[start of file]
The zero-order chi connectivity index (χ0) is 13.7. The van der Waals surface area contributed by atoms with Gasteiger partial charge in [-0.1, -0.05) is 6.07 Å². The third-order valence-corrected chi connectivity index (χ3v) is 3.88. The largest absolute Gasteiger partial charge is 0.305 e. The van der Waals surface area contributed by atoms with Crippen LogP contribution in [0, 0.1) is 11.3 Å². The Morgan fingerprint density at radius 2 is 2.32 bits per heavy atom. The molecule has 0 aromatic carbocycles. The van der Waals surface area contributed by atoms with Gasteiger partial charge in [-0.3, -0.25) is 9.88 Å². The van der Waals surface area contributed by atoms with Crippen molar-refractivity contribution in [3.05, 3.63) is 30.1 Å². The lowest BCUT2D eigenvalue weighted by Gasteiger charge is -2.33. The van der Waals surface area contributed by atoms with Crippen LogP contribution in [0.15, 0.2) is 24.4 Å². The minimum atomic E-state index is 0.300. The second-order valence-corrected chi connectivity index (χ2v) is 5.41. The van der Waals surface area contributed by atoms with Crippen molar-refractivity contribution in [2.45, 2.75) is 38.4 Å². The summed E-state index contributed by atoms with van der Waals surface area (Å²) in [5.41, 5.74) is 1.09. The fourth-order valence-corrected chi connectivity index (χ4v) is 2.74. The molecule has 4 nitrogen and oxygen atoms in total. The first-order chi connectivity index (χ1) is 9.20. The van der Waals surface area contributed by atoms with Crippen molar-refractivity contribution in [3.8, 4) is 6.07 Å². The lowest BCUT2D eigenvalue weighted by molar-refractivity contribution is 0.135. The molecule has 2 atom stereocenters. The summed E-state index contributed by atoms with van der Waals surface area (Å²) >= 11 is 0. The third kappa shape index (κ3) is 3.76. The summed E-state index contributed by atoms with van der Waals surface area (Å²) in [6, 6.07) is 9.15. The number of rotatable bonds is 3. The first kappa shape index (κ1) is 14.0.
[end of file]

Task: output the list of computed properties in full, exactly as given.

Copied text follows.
The zero-order chi connectivity index (χ0) is 13.7. The van der Waals surface area contributed by atoms with Gasteiger partial charge in [-0.1, -0.05) is 6.07 Å². The third-order valence-corrected chi connectivity index (χ3v) is 3.88. The largest absolute Gasteiger partial charge is 0.305 e. The van der Waals surface area contributed by atoms with Crippen LogP contribution in [0, 0.1) is 11.3 Å². The Morgan fingerprint density at radius 2 is 2.32 bits per heavy atom. The molecule has 0 aromatic carbocycles. The van der Waals surface area contributed by atoms with Gasteiger partial charge in [-0.3, -0.25) is 9.88 Å². The van der Waals surface area contributed by atoms with Crippen molar-refractivity contribution in [3.05, 3.63) is 30.1 Å². The lowest BCUT2D eigenvalue weighted by Gasteiger charge is -2.33. The van der Waals surface area contributed by atoms with Crippen LogP contribution in [0.15, 0.2) is 24.4 Å². The minimum atomic E-state index is 0.300. The second-order valence-corrected chi connectivity index (χ2v) is 5.41. The van der Waals surface area contributed by atoms with Crippen molar-refractivity contribution in [2.45, 2.75) is 38.4 Å². The summed E-state index contributed by atoms with van der Waals surface area (Å²) in [5.41, 5.74) is 1.09. The fourth-order valence-corrected chi connectivity index (χ4v) is 2.74. The molecule has 4 nitrogen and oxygen atoms in total. The first-order chi connectivity index (χ1) is 9.20. The van der Waals surface area contributed by atoms with Crippen molar-refractivity contribution in [3.8, 4) is 6.07 Å². The lowest BCUT2D eigenvalue weighted by molar-refractivity contribution is 0.135. The molecule has 2 atom stereocenters. The summed E-state index contributed by atoms with van der Waals surface area (Å²) >= 11 is 0. The third kappa shape index (κ3) is 3.76. The summed E-state index contributed by atoms with van der Waals surface area (Å²) in [6, 6.07) is 9.15. The number of rotatable bonds is 3. The first kappa shape index (κ1) is 14.0.